As content continues to become an ever-important staple for businesses of all shapes and sizes, I thought it’d be interesting to share some thoughts on what the future of content might look like.
However, instead of sharing just my own thoughts, I wanted to bring you what the future of content looks like for some of the folks I look up to and respect in this space.
This mini-series will bring you some of the web’s most critical thinkers when it comes to content – hopefully you’ll enjoy reading as much as I did, and these thoughts will spark ideas of your own on what the future of this thing we call content looks like.
Content and the Lack of Originality
I don’t know I can predict what will happen in the future when it comes to content but I’d love to share my hopes. I can share what will differentiate those who succeed from those who fail.
There will always be brands who are late to the game, and try to take the shortcut to get to the finish line by copying and/or stealing ideas.
This will never change.
Matt Cutts, head of Google’s web spam team, said,
Ultimately… we can’t have nice things in the SEO space: a trend starts out as authentic, then more and more people pile on until only the barest trace of legitimate behaviour remains.
He was referencing SEO tactics but it applies to anything that happens in marketing. Look at what happened after Oreo made the famous tweet in the dark. The following year, every brand was poised at the Superbowl waiting for their big moment in the Twitter spotlight.
We are out of original ideas.
Content and Creating from the Heart
What I hope for the future is brands who forge their own paths, and do marketing on their own terms.
They take smart risks by standing for something and using that perspective to drive their content plan. They don’t worry about the people they piss off, but nurture those who they inspire.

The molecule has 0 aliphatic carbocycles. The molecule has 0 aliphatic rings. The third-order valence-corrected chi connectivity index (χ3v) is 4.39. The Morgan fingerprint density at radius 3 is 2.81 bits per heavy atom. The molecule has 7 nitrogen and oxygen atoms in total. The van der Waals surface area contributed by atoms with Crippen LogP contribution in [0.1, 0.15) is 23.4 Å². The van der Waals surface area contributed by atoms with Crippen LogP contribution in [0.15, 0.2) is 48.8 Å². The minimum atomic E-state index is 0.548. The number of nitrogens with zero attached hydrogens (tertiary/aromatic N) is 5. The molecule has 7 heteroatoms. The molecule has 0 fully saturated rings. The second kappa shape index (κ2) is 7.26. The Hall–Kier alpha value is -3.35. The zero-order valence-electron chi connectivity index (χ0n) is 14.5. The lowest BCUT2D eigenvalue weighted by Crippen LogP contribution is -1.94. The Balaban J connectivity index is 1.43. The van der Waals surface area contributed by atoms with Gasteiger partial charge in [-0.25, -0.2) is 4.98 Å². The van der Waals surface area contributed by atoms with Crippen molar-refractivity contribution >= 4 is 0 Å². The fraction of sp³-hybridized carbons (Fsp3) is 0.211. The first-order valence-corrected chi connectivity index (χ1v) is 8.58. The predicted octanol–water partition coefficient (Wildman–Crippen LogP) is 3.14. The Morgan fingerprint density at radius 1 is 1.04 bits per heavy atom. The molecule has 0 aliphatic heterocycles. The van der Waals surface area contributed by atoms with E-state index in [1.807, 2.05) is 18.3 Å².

Because when they take take that stance, they come from a place where they are creating from the heart; and it shows. In quality and substance.
As technology improves, our consumers expect a more personalized experience. Search engines are lagging when it comes to this because we’re still getting results based on who is best at SEO, not what is best for me, as a searcher.
So we’ll start to see better curated content sites – much like public radio programs that work hard to bring out indie musicians; we’ll see curators cherry picking better, deeper, content that doesn’t have the following and backlinks that allow them to compete with those early adopters who have too much track record to be able to compete with.
Content and the Fundamentals
The bottom line is, as always, the fundamentals remain the same. We need to continue to create helpful and relevant content.
The difference is we’ll have to rely on other channels outside of search engines to get in front of audiences by building relationships with influencers and networks.
Which isn’t much different from present day.
About Lisa Gerber: Lisa Gerber is the founder of Big Leap Creative Inc., an integrated marketing and communications company in Sandpoint, Idaho. Lisa is on the perpetual search to balance happiness with ambition. Read more from Lisa on the Big Leap Creative blog, or connect with her on Twitter @LisaGerber.
Other posts in this series: